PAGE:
This week there has been an outbreak of H1N1 in one of the wards of the hospital I work at. They quarantined the ward (no new patients, only staff that we necessary for patient care and only close family visitors). While H1N1 has been largely a mild disease this outbreak is where the kidney transplant kids (among others) stay.
I have always been pretty good about washing my hands at the hospital. I was quite proud of myself for going through all of clerkship without picking up any nasty bugs. But this outbreak has given me (and I think a lot of the other staff as well) considerable pause. While many of us might have previously been inclined to work through illnesses or gripe about how long it takes to "gown up", everyone is reaching for the hand sanitizer after and before every patient now. It is great that everyone is taking infection control more seriously now, and it will definitely decrease passing infection between patients.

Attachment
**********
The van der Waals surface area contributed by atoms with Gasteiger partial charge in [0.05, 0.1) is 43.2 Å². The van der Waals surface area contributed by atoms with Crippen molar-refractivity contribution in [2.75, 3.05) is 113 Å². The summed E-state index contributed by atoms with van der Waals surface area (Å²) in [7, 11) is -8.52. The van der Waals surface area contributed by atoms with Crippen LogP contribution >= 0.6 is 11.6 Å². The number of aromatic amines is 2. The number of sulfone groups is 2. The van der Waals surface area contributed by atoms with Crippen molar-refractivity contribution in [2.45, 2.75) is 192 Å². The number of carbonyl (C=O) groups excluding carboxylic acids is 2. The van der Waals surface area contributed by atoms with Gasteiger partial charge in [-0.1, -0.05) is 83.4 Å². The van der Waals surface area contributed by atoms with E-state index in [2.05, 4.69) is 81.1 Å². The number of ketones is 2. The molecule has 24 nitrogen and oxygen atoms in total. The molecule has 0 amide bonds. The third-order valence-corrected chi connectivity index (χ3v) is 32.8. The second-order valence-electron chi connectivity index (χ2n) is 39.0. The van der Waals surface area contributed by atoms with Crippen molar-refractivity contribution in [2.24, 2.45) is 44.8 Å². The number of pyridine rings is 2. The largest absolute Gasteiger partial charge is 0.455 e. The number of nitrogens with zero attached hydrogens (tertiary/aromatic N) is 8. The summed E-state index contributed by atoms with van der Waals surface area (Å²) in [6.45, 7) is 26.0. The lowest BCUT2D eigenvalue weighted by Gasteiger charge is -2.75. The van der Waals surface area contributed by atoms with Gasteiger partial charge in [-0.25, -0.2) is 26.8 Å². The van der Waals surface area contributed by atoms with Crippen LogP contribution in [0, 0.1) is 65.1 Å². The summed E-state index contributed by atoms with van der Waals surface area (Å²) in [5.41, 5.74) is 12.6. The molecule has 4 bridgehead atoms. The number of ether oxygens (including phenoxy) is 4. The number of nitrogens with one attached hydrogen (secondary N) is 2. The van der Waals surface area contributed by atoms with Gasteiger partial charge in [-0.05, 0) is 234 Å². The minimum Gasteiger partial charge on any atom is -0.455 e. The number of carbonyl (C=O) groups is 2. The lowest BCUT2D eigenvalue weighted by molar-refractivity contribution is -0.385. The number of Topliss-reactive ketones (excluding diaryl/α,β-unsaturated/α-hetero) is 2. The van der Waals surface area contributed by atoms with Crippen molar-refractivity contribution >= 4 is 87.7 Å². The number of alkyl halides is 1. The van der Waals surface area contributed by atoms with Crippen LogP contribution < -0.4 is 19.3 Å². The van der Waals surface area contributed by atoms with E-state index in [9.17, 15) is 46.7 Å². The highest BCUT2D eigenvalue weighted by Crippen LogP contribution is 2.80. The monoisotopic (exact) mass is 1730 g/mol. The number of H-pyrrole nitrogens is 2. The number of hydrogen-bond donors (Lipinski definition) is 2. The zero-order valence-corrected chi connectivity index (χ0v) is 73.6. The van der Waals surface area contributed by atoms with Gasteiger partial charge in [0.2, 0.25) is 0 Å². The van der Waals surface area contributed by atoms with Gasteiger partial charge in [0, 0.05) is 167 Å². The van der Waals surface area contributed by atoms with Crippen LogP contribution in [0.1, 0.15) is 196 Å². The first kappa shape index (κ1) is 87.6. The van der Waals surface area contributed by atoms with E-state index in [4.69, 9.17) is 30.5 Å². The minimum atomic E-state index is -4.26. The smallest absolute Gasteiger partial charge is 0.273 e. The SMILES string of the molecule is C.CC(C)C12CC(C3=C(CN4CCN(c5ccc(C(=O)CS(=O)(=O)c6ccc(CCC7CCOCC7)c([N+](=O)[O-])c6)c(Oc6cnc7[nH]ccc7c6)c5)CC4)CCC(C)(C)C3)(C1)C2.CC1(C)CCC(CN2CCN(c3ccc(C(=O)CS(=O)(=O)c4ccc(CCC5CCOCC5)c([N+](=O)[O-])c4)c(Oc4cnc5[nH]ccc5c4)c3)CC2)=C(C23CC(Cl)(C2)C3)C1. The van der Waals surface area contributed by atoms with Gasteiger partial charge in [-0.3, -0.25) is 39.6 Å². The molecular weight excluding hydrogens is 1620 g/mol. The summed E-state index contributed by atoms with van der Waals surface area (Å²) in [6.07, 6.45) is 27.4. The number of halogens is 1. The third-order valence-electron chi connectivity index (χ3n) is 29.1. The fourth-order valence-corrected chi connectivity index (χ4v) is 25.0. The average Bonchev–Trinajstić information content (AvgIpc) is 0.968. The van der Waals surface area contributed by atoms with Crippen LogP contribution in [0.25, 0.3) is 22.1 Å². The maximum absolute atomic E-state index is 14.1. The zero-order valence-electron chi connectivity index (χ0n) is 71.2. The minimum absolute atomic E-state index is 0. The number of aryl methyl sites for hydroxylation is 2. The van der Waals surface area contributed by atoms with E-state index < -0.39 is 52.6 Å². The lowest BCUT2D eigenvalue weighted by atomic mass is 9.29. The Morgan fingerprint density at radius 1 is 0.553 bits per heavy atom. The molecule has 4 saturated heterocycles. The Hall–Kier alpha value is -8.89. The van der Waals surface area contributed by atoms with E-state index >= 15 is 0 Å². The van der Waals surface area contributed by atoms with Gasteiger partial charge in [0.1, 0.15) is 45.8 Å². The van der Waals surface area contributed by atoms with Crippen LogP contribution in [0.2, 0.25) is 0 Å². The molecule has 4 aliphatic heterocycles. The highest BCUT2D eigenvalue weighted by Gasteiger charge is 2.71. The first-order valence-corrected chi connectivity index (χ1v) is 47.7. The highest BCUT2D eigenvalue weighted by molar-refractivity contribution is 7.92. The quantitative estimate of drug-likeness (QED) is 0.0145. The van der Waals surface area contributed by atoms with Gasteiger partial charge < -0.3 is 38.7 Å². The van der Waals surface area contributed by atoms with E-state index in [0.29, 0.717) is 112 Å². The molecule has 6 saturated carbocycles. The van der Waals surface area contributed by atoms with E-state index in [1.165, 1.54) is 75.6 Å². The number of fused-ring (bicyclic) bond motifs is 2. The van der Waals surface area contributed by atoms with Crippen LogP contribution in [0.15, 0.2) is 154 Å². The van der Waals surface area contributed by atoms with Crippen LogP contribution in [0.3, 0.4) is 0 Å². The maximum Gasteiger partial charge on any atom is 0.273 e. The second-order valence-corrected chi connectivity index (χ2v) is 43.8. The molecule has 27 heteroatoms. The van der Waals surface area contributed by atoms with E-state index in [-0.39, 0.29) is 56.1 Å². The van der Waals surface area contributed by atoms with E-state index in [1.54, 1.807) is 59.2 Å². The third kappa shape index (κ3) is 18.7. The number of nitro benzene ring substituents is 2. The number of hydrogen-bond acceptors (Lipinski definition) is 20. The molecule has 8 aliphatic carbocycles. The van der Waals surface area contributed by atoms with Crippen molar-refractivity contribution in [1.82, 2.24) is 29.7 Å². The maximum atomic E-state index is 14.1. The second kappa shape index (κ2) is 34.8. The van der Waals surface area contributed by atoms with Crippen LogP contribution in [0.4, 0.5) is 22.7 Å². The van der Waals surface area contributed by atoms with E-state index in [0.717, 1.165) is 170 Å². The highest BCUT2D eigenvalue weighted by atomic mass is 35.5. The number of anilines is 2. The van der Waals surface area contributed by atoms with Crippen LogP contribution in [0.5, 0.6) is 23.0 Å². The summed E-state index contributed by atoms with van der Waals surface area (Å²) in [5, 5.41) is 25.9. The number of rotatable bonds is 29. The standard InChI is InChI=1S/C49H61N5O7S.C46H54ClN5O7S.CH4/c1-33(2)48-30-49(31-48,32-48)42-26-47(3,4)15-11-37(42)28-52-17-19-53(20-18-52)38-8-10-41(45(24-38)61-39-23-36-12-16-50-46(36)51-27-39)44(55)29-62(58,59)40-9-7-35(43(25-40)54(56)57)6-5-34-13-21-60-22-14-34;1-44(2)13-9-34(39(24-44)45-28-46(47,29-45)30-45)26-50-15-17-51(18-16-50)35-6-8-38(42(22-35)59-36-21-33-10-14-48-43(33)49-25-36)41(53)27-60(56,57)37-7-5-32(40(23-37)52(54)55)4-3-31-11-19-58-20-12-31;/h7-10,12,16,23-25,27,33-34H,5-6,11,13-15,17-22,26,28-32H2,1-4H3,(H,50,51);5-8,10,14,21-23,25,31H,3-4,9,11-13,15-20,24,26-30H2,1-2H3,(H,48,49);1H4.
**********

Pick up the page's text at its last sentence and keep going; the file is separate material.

There are already 5 residents off on sick leave. They will all be gone for at least 5 days to prevent spreading infection to any other patients (so far there are only two confirmed infected patients). This is creating havoc with the call schedules. I think the chief residents have doubled their grey hairs in the past week.
It also makes me think of Harold. I am now responsible to stay healthy to take care of him as well as to prevent passing a bug along to my patients.
But H1N1 is now a community acquired infection. Many of the kids I see in emergency (my present placement) most likely have it. We don't even considering testing for it unless the patient has to come into hospital. Most people with the infection aren't even being seen by doctors.
Now that Harold is in daycare he has a good chance of picking it up regardless of what I do. And if he does, I am probably not far behind. The only up side would be that I no longer have to feel bad about staying home when I am sick.